Zofran Ventricular Septal Defect

Zofran Ventricular Septal Defect
Recent studies indicate that pre-natal exposure to Zofran may be linked to the development of ventricular septal defects and other heart malformations. These studies are cited in a growing number of product liability claims filed on behalf of children who were allegedly harmed due to their mothers’ use of the anti-nausea medication in early pregnancy.

Zofran Birth Defects Investigation

The nationwide law firm of Bernstein Liebhard LLP is now evaluating legal claims on behalf of children who allegedly developed ventricular septal defect or other congenital abnormalities that may be related to use of Zofran during pregnancy. To learn more, please contact our office by calling (888) 994-5118.

Zofran and Ventricular Septal Defect

Zofran is an anti-nausea medication that has been used to treat millions of pregnant women who suffer from nausea and vomiting. However, the medication has never been approved for this indication, and is currently only cleared to treat nausea and vomiting associated with certain cancer treatments or surgery. The U.S. Food & Drug Administration (FDA) currently lists Zofran in Pregnancy Category B, which indicates that it has not been well-studied in pregnant women.

Heart birth defects, such as a ventricular septal defect, occur prior to the 8th week of pregnancy. The first trimester is also the period when a pregnant woman is most likely to experience morning sickness or hyperemesis gravidarum, which may prompt her doctor to prescribe Zofran.

At least two studies have suggested that the use of Zofran in early pregnancy may be associated with the development of a ventricular septal defect:

  • 2013: Researchers looking at 900,000 pregnancies included in a Danish health registry concluded that children born to women who took Zofran during the first trimester were twice as likely to suffer serious cardiac malformations. Among other things, the study indicated that the risk of a ventricular septal defect increased by 2.3 times among children exposed to Zofran in-utero.
  • December 2014: Research Published in Reproductive Toxicology indicated that first-trimester exposure to Zofran increased the risk that a baby would be born with cardiac septum defects, including ventricular septal defects, by as much as 62%.

What is a Ventricular Septal Defect?

A ventricular septal defect occurs when a hole forms between the two lower chambers of the heart. This allows blood to pass from the left to the right side of the heart. The heart is then forced to work harder, as oxygen rich blood is diverted back to the lungs, rather than being pumped to the rest of the body.

A small ventricular septal defect may not cause any problems, and could even close on its own. However more severe defects may lead to pulmonary hypertension, endocarditis and other heart problems. Symptoms of a ventricular septal defect may include:

  • Poor eating, failure to thrive
  • Fast breathing or breathlessness
  • Tires easily while playing
  • Failure to gain weight
  • Heart murmur

Many babies with a ventricular septal defect undergo surgery to correct the problem in the first year of life. Regular medical follow-up to ensure that the hole in the heart remains closed will be required.

Zofran Birth Defects Litigation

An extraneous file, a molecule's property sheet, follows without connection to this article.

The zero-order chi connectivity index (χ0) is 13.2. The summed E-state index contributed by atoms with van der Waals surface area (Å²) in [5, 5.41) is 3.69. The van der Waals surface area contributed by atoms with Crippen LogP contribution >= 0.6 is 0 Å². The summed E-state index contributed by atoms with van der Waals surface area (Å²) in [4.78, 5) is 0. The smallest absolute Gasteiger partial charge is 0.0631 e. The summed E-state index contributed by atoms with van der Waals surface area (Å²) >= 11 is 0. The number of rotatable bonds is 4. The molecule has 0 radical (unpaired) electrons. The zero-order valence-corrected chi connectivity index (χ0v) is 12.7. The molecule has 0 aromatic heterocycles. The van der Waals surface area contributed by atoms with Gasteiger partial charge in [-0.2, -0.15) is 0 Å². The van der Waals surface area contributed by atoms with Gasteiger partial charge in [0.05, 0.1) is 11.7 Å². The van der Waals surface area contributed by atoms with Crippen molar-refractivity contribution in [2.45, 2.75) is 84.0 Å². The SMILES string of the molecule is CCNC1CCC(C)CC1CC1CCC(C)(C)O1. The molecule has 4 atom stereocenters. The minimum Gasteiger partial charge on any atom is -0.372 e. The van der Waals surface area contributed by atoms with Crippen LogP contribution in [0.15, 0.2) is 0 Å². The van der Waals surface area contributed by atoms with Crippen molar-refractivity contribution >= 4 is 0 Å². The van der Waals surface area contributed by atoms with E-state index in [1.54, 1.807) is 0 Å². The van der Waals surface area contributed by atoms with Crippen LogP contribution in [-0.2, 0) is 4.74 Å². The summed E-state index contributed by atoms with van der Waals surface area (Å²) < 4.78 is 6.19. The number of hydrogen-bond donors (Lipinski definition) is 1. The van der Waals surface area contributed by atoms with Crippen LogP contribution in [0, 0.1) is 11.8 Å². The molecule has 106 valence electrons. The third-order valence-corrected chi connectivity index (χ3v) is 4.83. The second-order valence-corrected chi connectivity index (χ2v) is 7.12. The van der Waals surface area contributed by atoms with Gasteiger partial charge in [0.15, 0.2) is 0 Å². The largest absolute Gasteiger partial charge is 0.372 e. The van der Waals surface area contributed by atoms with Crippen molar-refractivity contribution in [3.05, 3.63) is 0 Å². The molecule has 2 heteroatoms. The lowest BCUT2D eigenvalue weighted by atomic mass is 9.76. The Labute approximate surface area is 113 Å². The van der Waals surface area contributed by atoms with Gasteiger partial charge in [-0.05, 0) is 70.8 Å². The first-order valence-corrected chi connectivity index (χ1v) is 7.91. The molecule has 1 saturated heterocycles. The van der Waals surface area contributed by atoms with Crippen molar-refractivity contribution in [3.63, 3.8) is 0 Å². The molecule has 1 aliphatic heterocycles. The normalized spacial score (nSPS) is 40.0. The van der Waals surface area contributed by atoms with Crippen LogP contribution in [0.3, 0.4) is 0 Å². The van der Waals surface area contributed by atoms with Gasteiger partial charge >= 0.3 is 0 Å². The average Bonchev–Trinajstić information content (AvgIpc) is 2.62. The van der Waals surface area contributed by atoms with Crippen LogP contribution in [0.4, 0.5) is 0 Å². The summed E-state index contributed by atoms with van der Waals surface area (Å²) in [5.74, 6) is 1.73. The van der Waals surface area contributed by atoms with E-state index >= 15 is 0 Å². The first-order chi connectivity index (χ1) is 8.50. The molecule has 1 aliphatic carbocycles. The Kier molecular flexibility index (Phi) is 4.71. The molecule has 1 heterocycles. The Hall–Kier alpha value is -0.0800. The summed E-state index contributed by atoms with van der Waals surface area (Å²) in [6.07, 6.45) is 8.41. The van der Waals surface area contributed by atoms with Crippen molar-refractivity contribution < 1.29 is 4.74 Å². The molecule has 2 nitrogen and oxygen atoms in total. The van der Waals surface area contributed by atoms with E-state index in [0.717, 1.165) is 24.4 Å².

Since February 2015, a number of Zofran cases have been file in U.S. courts on behalf of children who allegedly developed heart and other birth defects due to their mothers’ use of Zofran in the first trimester of pregnancy. Among other things, plaintiffs claim that GlaxoSmithKline withheld results from animal and other studies that indicated Zofran might harm a developing fetus. They also assert that by the early 2000’s, Glaxo had received numerous reports connecting the drug to congenital heart abnormalities and other birth defects. Read More

The U.S. Judicial Panel on Multidistrict Litigation (JPML) has established a centralized litigation for all federally-filed Zofran birth defects lawsuits in the U.S. District Court, District of Massachusetts. The new multidistrict litigation will promote judicial efficiency by allowing the claims to undergo coordinated pretrial proceedings. Read More

Legal Help for Zofran Ventricular Septal Defects

Bernstein Liebhard LLP is now offering free, no-obligation legal reviews to alleged victims of Zofran-related ventricular septal defects. If your baby was born with this dangerous heart problem following first-trimester exposure to Zofran, please call (888) 994-5118 to talk with one of our attorneys today.

  1. FDA (2006) “Zofran Prescribing Information” http://www.fda.gov/ohrms/dockets/ac/06/briefing/2006-4254b_06_06_KP%20Ondansetron%20FDA%20label%208-22-06.pdf
  2. TDM Journal Club ( 2013) “Scary Science: Ondansetron Safety in Pregnancy—Two Opposing Results From the Same Danish Registry” http://www.helpher.org/blog/wp-content/uploads/2014/01/2014-Koren-Ondansetron-Safety-TDM.pdf
  3. Reproductive Toxicology (2015) “Use of ondansetron during pregnancy and congenital malformations in the infant” http://www.ncbi.nlm.nih.gov/pubmed/25450422
  4. Mayo Clinic (2015) “Ventricular Septal Defect” http://www.mayoclinic.org/diseases-conditions/ventricular-septal-defect/basics/definition/con-20024118
Last Modified: February 24, 2016

Get the latest news and litigation updates about this case by following us on Facebook. Click the "Like" button below.

 
 
 

Follow Us

RXInjuryHelp.com on Google+  RXInjuryHelp.com on Facebook  RXInjuryHelp.com on LinkedIn  RXInjuryHelp.com on Twitter  RXInjuryHelp.com on YouTube  RXInjuryHelp.com on Pinterest